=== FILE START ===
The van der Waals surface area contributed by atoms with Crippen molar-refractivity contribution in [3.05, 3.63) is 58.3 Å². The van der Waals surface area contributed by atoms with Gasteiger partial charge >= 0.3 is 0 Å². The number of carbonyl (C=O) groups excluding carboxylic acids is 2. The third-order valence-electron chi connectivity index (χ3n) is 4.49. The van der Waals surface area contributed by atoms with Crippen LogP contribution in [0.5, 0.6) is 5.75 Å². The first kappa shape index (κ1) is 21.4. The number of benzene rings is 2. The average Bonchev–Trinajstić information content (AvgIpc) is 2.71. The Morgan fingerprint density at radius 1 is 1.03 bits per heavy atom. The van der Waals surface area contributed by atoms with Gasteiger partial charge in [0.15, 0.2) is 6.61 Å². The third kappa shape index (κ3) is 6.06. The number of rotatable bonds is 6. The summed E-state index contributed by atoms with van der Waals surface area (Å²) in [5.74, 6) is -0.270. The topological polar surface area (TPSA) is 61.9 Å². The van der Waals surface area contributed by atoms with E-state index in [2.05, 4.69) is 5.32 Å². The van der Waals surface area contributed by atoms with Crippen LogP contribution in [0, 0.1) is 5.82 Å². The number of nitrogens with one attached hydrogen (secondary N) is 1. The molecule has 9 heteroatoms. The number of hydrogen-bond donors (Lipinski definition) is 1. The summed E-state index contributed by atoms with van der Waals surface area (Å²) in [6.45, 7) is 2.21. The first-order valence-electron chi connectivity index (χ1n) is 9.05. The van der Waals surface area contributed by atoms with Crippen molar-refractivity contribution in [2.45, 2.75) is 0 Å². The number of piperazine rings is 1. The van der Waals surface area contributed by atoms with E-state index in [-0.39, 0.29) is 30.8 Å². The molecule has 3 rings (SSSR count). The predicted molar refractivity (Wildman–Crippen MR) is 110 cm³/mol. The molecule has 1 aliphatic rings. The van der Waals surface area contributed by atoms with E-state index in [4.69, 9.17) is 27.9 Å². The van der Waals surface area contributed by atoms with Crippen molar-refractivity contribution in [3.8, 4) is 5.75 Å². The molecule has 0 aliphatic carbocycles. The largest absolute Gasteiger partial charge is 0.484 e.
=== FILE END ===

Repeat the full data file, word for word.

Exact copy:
The van der Waals surface area contributed by atoms with Crippen molar-refractivity contribution in [3.05, 3.63) is 58.3 Å². The van der Waals surface area contributed by atoms with Gasteiger partial charge >= 0.3 is 0 Å². The number of carbonyl (C=O) groups excluding carboxylic acids is 2. The third-order valence-electron chi connectivity index (χ3n) is 4.49. The van der Waals surface area contributed by atoms with Crippen LogP contribution in [0.5, 0.6) is 5.75 Å². The first kappa shape index (κ1) is 21.4. The number of benzene rings is 2. The average Bonchev–Trinajstić information content (AvgIpc) is 2.71. The Morgan fingerprint density at radius 1 is 1.03 bits per heavy atom. The van der Waals surface area contributed by atoms with Gasteiger partial charge in [0.15, 0.2) is 6.61 Å². The third kappa shape index (κ3) is 6.06. The number of rotatable bonds is 6. The summed E-state index contributed by atoms with van der Waals surface area (Å²) in [5.74, 6) is -0.270. The topological polar surface area (TPSA) is 61.9 Å². The van der Waals surface area contributed by atoms with E-state index in [2.05, 4.69) is 5.32 Å². The van der Waals surface area contributed by atoms with Crippen LogP contribution in [0, 0.1) is 5.82 Å². The number of nitrogens with one attached hydrogen (secondary N) is 1. The molecule has 9 heteroatoms. The number of hydrogen-bond donors (Lipinski definition) is 1. The summed E-state index contributed by atoms with van der Waals surface area (Å²) in [6.45, 7) is 2.21. The first-order valence-electron chi connectivity index (χ1n) is 9.05. The van der Waals surface area contributed by atoms with Crippen molar-refractivity contribution in [2.45, 2.75) is 0 Å². The number of piperazine rings is 1. The van der Waals surface area contributed by atoms with E-state index in [-0.39, 0.29) is 30.8 Å². The molecule has 3 rings (SSSR count). The predicted molar refractivity (Wildman–Crippen MR) is 110 cm³/mol. The molecule has 1 aliphatic rings. The van der Waals surface area contributed by atoms with E-state index in [4.69, 9.17) is 27.9 Å². The van der Waals surface area contributed by atoms with Crippen molar-refractivity contribution in [3.8, 4) is 5.75 Å². The molecule has 0 aliphatic carbocycles. The largest absolute Gasteiger partial charge is 0.484 e.